Attackers have remotely altered DNS configurations for more than 300,000 small office/home office (SOHO) routers, subsequently opening up victims to a host of compromises, according to researchers with Team Cymru's Threat Intelligence Group.
“Attackers are altering the DNS configuration on these devices in order to redirect victims DNS requests and subsequently replace intended answers with IP addresses and domains controlled by the attackers, effectively conducting a Man-in-the-Middle attack,” according to a Team Cymru report.
Team Cymru researchers observed about 80 routers that were confirmed to be compromised, and while most of the victims were located in Poland and Russia, others were observed to be residing in Belgium, China, Italy, the U.K. and the U.S., according to the report.
Because of the number of compromised individuals and their random locations, what this likely means is that attackers are carrying out typical automated crimes, such as search result redirection, replacing of advertisements, or installing malware or other applications via drive-by downloads, according to the report.
The attack is made possible due to default SOHO settings that are vulnerable to password guessing, as well as brute force log-on attempts because the graphical user interface was accessible from the internet, according to the report, which adds that compromise via Cross-Site Request Forgery may also be possible.
“A considerable number of the remotely accessible devices also appeared vulnerable to the “ROM-0” vulnerability published in early January,” according to the report. “This vulnerability in ZyXEL's ZynOS allows attackers to download the router's configuration file from the unauthenticated GUI URL https://[IP address]/rom-0.”
The report explains, “While the resulting ROM-0 file still has to be decompressed, this process is trivial with available tools, and automated attack scripts are available online which explicitly call out the ability to change DNS settings.”
The solution to the problem does not appear to be all inclusive.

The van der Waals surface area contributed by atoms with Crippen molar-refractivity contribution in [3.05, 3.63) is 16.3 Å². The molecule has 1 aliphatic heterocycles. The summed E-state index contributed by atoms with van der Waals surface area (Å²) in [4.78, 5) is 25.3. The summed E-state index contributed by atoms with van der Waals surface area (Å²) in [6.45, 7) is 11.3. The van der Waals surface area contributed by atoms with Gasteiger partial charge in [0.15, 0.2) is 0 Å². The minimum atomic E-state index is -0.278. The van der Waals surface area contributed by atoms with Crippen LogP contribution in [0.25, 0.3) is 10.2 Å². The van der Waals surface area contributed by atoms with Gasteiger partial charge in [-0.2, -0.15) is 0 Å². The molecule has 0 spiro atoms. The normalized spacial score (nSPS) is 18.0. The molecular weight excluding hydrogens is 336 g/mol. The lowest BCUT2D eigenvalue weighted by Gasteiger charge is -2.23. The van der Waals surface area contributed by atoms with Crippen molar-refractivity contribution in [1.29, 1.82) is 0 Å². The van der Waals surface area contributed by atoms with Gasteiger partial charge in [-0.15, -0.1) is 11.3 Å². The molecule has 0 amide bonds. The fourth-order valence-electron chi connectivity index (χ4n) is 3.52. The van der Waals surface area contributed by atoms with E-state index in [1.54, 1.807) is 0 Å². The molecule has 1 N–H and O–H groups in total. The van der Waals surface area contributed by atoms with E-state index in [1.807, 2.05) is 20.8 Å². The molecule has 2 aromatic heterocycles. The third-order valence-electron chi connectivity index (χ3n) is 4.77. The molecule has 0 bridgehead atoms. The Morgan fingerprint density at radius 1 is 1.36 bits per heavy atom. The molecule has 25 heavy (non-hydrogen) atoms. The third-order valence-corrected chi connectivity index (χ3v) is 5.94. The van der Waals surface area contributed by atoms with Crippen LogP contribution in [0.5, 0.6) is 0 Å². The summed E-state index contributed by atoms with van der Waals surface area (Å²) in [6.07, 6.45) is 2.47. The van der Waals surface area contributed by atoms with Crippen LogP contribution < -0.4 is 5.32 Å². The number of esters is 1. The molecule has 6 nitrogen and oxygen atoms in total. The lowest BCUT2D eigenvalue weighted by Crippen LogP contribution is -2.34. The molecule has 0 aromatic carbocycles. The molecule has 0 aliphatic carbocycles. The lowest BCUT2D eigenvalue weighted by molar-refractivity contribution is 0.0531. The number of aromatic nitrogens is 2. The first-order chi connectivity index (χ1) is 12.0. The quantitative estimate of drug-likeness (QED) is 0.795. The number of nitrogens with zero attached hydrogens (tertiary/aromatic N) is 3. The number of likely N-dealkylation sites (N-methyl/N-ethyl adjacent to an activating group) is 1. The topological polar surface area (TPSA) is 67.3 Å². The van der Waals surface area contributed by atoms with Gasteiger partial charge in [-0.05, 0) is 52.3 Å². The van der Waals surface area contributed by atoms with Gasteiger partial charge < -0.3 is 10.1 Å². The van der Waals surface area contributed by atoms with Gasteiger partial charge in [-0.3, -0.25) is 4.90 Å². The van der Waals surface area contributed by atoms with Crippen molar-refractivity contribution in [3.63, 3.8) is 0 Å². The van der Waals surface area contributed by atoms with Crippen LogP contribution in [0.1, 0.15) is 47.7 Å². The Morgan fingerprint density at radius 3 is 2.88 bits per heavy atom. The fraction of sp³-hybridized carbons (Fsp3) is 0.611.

In a Tuesday email correspondence, Nathaniel Couper-Noles, principal security consultant at Neohapsis, told SCMagazine.com that it is hard to rely on vendors to consistently release firmware updates. He added that when they do, the patches may negatively impact other features pivotal for businesses and consumers.
“Long term, it would be great if SOHO devices were better designed, if firmware was open, and if vendors provided security guidance,” Couper-Noles said. “I would recommend prospective buyers to inquire with vendors as to the level of support, openness and documentation provided prior to acquisition, as well as to pick solutions that are aligned to existing or planned enterprise operations capabilities.”
On the flip side, Patrick Thomas, security consultant at Neohapsis, told SCMagazine.com in a Tuesday email correspondence that most users want to interact with these devices as little as possible, and that manufacturers must not overlook the importance of secure default settings.
“Home router manufacturers haven't yet had the incentive to make security a priority since consumers tend to think of the devices as commodity hardware, and rarely think of the software at all,” Thomas said. “So we have a situation where devices with insufficient security mechanisms are being widely deployed by users who have essentially no ability to maintain them or detect issues. It creates a very ripe target.”